By Art Markman

Fast Company, June 12, 2018 —

Here’s how to consider the potential risks, benefits, and what your gut is telling you.

Searching for a job can be frustrating. You have bills to pay, perhaps including student loan debt, plus other responsibilities in your personal life that limit how much time you can spend filling out applications and networking. Even so, most job searches unfold slowly: There are only so many jobs you can apply for, and interviews happen seemingly at random. So when a job offer finally comes through, it may feel like you’ve got to strike when the iron’s hot and say yes.

But should you? Here are a few different ways to dig deeper into that question in order to make it a little easier to answer rationally.

[Photo: SeventyFour/iStock]


It’s often been said, “Don’t take a job just for the money,” and it’s usually good advice. Putting the question in terms of financial necessity–rather than, “Wow, a salary hike that high sure would be nice“–can help you approach this with a level head.

Money aside, take a step back and make sure that you’re accepting a job that will help you to fulfill your goals. Careers are path-dependent things. The next job you take influences the next set of opportunities in front of you. Some of that comes from the career path available to you inside the organization you work for. Some of it comes from the skills you hone in the job you do, and subsequently what other roles you’re seen to be a good candidate for. Only when you look back in retrospect can you really see how all those factors have shaped your career.

Obviously, if you have to bring in a certain paycheck right now in order to fulfill your responsibilities, you might have to take whatever comes along; it’s a luxury to be able to pass on an offer in favor of something better down the road. But if you have that luxury at the moment, make use of it.


Everyone has a set of values that guide how they want to live. Some of those values are culturally inspired, others come from our upbringings, and still others from our personal experiences. Knowingly or not, job searches entail reckoning with those sets of values, drawing on them to assess which opportunities feel like good fits. If you value security, for example, then a job that pays you on commission will probably stress you out. If you value autonomy, then working in a large old-line company with a rigid hierarchy may feel constraining. If you value service, then working for a profit-hungry corporation will leave you feeling like a sell-out.

So ask yourself based on everything you’ve learned about the company whether it aligns with your values. Then ask the same question of the role you’d be playing within the organization. Every job description has some mismatches, of course–the stuff that isn’t necessarily tied to some underlying value structure–but are there still a few opportunities in the near-term to make those connections? If not, there’s a chance the job will start to feel soul sucking after a while.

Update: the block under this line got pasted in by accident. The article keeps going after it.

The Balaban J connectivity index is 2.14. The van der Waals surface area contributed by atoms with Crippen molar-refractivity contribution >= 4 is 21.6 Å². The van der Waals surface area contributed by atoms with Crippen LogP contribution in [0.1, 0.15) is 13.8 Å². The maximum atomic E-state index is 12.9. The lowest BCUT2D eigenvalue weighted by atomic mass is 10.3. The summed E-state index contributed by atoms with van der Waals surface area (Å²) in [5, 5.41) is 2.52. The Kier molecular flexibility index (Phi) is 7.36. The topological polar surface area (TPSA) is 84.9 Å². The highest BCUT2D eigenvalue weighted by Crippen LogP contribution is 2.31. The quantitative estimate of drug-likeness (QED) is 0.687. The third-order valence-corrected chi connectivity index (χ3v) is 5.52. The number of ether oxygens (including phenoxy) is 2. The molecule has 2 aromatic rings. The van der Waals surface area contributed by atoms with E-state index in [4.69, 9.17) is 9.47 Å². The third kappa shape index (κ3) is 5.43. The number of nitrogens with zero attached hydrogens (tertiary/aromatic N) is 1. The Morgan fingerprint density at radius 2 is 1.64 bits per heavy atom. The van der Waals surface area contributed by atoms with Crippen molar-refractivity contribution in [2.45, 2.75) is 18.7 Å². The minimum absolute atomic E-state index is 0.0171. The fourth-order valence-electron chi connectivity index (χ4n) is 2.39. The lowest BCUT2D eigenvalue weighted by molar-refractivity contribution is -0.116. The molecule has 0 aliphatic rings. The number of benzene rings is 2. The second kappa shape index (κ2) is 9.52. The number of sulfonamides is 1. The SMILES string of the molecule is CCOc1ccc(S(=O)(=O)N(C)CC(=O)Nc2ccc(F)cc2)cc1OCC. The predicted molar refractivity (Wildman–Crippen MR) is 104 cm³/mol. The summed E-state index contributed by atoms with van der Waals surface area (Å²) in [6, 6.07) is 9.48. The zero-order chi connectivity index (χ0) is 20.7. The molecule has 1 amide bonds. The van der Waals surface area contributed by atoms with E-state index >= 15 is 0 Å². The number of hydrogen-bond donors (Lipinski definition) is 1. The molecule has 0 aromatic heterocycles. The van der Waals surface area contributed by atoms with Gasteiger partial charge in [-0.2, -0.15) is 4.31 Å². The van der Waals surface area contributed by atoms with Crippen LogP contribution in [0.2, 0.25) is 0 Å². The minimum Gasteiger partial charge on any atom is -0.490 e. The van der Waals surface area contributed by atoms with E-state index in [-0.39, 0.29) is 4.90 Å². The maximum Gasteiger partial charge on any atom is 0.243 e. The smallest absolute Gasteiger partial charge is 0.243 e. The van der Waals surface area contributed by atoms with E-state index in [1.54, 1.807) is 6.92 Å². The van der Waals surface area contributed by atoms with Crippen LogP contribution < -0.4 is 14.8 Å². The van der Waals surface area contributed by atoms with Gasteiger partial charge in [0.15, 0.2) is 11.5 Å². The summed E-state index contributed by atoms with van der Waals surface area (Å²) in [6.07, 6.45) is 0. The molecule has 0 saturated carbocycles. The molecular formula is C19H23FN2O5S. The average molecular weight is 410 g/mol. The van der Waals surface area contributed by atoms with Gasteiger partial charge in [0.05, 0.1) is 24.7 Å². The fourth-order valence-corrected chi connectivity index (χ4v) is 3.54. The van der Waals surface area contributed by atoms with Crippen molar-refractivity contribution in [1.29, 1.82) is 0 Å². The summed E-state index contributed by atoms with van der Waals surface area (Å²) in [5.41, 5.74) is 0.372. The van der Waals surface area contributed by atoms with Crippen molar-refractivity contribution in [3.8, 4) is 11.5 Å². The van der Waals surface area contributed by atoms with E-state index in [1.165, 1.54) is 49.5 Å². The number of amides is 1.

If you’re unhappy in your current role and take this offer, you’ll definitely feel some relief immediately. It’s nice to know that your stressful job search has come to an end. But whenever you commit to one course of action, you are (by definition) potentially cutting off other courses of action. If you have creative pursuits that matter to you, will this job let you engage in them? If you have family responsibilities, will this job give you enough time for them?

Those opportunity costs reflect other goals that are also important to you. In the throes of a job search, your main goal is to get a job, so that seems like the only thing that matters. As soon as you land an offer, though, lots of other goals start to rise to the surface again. And they can become sources of frustration if the new job prevents you from fulfilling them. So think carefully about how this job will fit in to your life. Talk with people who know you well and use them as a sounding board to help you evaluate the trade-offs. And talk with your family members, too, in case they’d need to pick up any tasks you’ll have to forfeit when your professional life changes.


Cognitive psychologists have developed a number of “dual-system” theories suggesting that we all have both a deliberative system of thought, for approaching complex problems, and a more intuitive one, which helps us make quick judgments. Both systems jointly guide our decisions and actions.

When making a job decision, you’re likely to focus on the new role’s attributes: the responsibilities, pay, commute, and opportunities for advancement. All of those factors are important. At the same time, you’ll also get a gut feeling about whether you’re comfortable with the interactions you’ve had with the company. You’ll have a sense of whether you’ve been dealt with squarely and can trust what was said. And you need to listen to this, too.

There might be something that’s hard to put into words (at least at first) that has put you off –about the people, the organization, or the job. Look around for information on employment websites or in conversations with current or former employees that might confirm or explain what’s making you feel uncomfortable. You also need to feel good about a job you’re about to take, even if you think it’s a good move.

Art Markman, PhD is a professor of Psychology and Marketing at the University of Texas at Austin and Founding Director of the Program in the Human Dimensions of Organizations. Art is the author of Smart Thinking and Habits of Leadership, Smart Change, and most recently, Brain Briefs, co-authored with his “Two Guys on Your Head” co-host Bob Duke, which focuses on how you can use the science of motivation to change your behavior at work and at home.